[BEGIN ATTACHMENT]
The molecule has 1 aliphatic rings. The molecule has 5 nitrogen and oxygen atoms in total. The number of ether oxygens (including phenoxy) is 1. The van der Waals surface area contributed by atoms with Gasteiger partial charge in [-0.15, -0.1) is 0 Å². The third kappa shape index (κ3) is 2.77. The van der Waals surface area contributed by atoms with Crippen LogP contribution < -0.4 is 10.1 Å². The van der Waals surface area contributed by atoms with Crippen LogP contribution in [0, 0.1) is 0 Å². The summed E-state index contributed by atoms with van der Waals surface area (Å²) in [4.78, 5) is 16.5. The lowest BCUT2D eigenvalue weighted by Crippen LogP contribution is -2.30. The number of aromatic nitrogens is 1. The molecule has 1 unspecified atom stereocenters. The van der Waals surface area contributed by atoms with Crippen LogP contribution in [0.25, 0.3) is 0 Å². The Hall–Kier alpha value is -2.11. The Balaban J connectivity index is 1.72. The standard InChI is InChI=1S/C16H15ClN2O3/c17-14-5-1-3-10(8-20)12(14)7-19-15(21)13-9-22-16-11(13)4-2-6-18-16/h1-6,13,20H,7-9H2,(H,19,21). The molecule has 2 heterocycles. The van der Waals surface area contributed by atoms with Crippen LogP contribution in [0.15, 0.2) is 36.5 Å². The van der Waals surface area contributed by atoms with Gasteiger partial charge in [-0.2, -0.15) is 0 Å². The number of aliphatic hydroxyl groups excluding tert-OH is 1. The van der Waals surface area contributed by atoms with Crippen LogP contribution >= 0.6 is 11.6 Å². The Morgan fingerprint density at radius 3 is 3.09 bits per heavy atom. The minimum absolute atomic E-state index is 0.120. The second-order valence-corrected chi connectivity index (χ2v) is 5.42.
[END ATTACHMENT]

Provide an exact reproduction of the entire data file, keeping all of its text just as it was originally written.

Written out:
The molecule has 1 aliphatic rings. The molecule has 5 nitrogen and oxygen atoms in total. The number of ether oxygens (including phenoxy) is 1. The van der Waals surface area contributed by atoms with Gasteiger partial charge in [-0.15, -0.1) is 0 Å². The third kappa shape index (κ3) is 2.77. The van der Waals surface area contributed by atoms with Crippen LogP contribution < -0.4 is 10.1 Å². The van der Waals surface area contributed by atoms with Crippen LogP contribution in [0, 0.1) is 0 Å². The summed E-state index contributed by atoms with van der Waals surface area (Å²) in [4.78, 5) is 16.5. The lowest BCUT2D eigenvalue weighted by Crippen LogP contribution is -2.30. The number of aromatic nitrogens is 1. The molecule has 1 unspecified atom stereocenters. The van der Waals surface area contributed by atoms with Crippen LogP contribution in [0.25, 0.3) is 0 Å². The Hall–Kier alpha value is -2.11. The Balaban J connectivity index is 1.72. The standard InChI is InChI=1S/C16H15ClN2O3/c17-14-5-1-3-10(8-20)12(14)7-19-15(21)13-9-22-16-11(13)4-2-6-18-16/h1-6,13,20H,7-9H2,(H,19,21). The molecule has 2 heterocycles. The van der Waals surface area contributed by atoms with Crippen LogP contribution in [0.15, 0.2) is 36.5 Å². The van der Waals surface area contributed by atoms with Gasteiger partial charge in [-0.2, -0.15) is 0 Å². The number of aliphatic hydroxyl groups excluding tert-OH is 1. The van der Waals surface area contributed by atoms with Crippen LogP contribution >= 0.6 is 11.6 Å². The Morgan fingerprint density at radius 3 is 3.09 bits per heavy atom. The minimum absolute atomic E-state index is 0.120. The second-order valence-corrected chi connectivity index (χ2v) is 5.42.